Diabetes Self-Care Starts with a Single Step


If you have diabetes, you’re likely continually aware of the condition. Diabetes is not something that one easily forgets. Living with a chronic condition, 24 hours a day, 365 days a year, is enough to wear anyone down. In addition, diabetes is a disease of self-management – up to 99% of diabetes care is up to you. And that’s on top of everything else you have to do in your life, like going to work or taking care of your family. Over time, you might feel overwhelmed or discouraged.

Starting your journey

Most people with diabetes want to take care of themselves, but it can be hard to know where to begin or what to focus on. When it comes to diabetes self-management, it seems like there are so many things to do: check your blood sugar, count your carbs, exercise, check your feet, keep appointments, take your medication…it’s understandable to feel like it’s all just too much and throw your hands up in despair.

You might be familiar with the saying “A journey of 1000 miles starts with a single step.” If it helps, try thinking of your diabetes self-care as a journey. You won’t get there overnight or even in a week. But over time, with perseverance, you can get to a comfortable place where you feel more confident and comfortable with your diabetes.

Steps to take

If you’re just getting started with taking care of your diabetes, or what’s commonly called “diabetes self-care,” here are some suggestions that can help you learn about, monitor and manage your diabetes. Pick one or two steps to work on now; later, after you feel like you’re on track with those, choose one more!

  • Learn about your diabetes. There are different types of diabetes. Find out what type you have, what your treatment options are, and why taking care of your diabetes can lessen the chances of getting complications.

Tip: Find out about diabetes classes in your community, meet with a diabetes educator or go online to learn more about diabetes.

  • Know your diabetes ABCs. Find out how to get and keep your A1C, blood pressure and cholesterol in a safe range. Along with your ABCs, make sure you know about other tests and exams that you need, such as tests for kidney health, a dilated eye exam and a yearly foot exam.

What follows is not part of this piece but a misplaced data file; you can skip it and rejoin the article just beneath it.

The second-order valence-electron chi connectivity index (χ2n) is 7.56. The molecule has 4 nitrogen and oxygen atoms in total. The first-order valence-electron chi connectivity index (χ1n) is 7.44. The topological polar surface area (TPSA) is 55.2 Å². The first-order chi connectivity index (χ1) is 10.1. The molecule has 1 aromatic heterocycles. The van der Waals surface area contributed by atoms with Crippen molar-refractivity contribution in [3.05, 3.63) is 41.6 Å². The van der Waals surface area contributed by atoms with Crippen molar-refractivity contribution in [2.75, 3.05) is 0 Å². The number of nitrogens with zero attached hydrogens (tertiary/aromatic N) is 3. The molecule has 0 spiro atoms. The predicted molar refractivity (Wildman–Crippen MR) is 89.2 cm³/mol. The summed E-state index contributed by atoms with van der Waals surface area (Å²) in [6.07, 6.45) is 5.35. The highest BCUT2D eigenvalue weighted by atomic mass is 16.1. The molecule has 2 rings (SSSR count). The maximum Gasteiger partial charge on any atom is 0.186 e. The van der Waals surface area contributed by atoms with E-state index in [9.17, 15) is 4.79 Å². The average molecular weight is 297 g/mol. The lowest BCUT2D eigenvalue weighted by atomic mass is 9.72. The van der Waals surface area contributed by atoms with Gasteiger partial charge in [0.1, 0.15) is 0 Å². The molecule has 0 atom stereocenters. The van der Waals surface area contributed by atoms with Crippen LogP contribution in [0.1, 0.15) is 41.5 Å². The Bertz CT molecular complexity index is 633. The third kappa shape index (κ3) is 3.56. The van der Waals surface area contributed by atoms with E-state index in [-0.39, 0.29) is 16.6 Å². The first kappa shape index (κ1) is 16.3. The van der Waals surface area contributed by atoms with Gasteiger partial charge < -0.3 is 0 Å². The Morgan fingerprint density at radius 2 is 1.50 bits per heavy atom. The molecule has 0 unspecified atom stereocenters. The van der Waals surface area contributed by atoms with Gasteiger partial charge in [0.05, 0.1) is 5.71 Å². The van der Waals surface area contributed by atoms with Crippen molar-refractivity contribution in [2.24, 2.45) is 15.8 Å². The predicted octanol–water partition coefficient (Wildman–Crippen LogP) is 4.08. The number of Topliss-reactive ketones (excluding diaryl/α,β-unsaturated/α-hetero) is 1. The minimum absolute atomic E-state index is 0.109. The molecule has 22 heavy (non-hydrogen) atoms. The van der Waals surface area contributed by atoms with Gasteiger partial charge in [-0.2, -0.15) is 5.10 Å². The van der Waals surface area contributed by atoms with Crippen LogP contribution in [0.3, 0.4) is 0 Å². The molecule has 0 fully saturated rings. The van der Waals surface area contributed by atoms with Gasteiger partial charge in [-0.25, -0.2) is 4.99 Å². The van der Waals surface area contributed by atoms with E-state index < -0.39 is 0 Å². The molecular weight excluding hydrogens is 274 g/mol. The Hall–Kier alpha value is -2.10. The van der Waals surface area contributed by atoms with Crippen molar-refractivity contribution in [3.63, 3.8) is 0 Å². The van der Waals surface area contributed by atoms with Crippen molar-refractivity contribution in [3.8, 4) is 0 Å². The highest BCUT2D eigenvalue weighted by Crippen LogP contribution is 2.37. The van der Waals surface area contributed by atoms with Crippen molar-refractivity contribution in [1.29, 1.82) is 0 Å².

Tip: Keep a record of your ABCs and other tests. Know your goals and your results.

  • Know how to live with diabetes. Making lifestyle changes isn’t easy, and diabetes self-care usually means that you’ll need to make some changes in the way you eat and your level of physical activity. You might need to lose some weight. You also might need to start taking diabetes medicine and start checking your blood sugar levels. If you’re struggling with having diabetes and feeling down, sad or anxious, there are things that you can do to make it easier to deal with living with a chronic condition.

 Tip: Talk with your doctor, diabetes educator or mental health counselor if you need help in managing any aspect of your diabetes. Help is available!

  • Get into a routine. Managing diabetes is a whole lot easier if you keep track of what you need to do and set up a schedule for yourself. Doing so can include planning your meals ahead of time, keeping a calendar of your healthcare appointments, logging your food intake and blood sugar results, and even checking into your health insurance to find out what they cover when it comes to diabetes management.



(97 Articles)

Amy Campbell MS, RD, LDN, CDE is an experienced health, nutrition and diabetes educator and communicator with more than 25 years of experience within the healthcare sector. Amy has extensive expertise in editing and writing for patients, consumers and healthcare professionals; public speaking, teaching and group facilitation; project and account management; and content and curriculum development.


She is currently the Director for Clinical Education Content Development and Training at Good Measures LLC, a Health Professional Advisor at the Egg Nutrition Center, and a blogger/Writer for Madavor Media.

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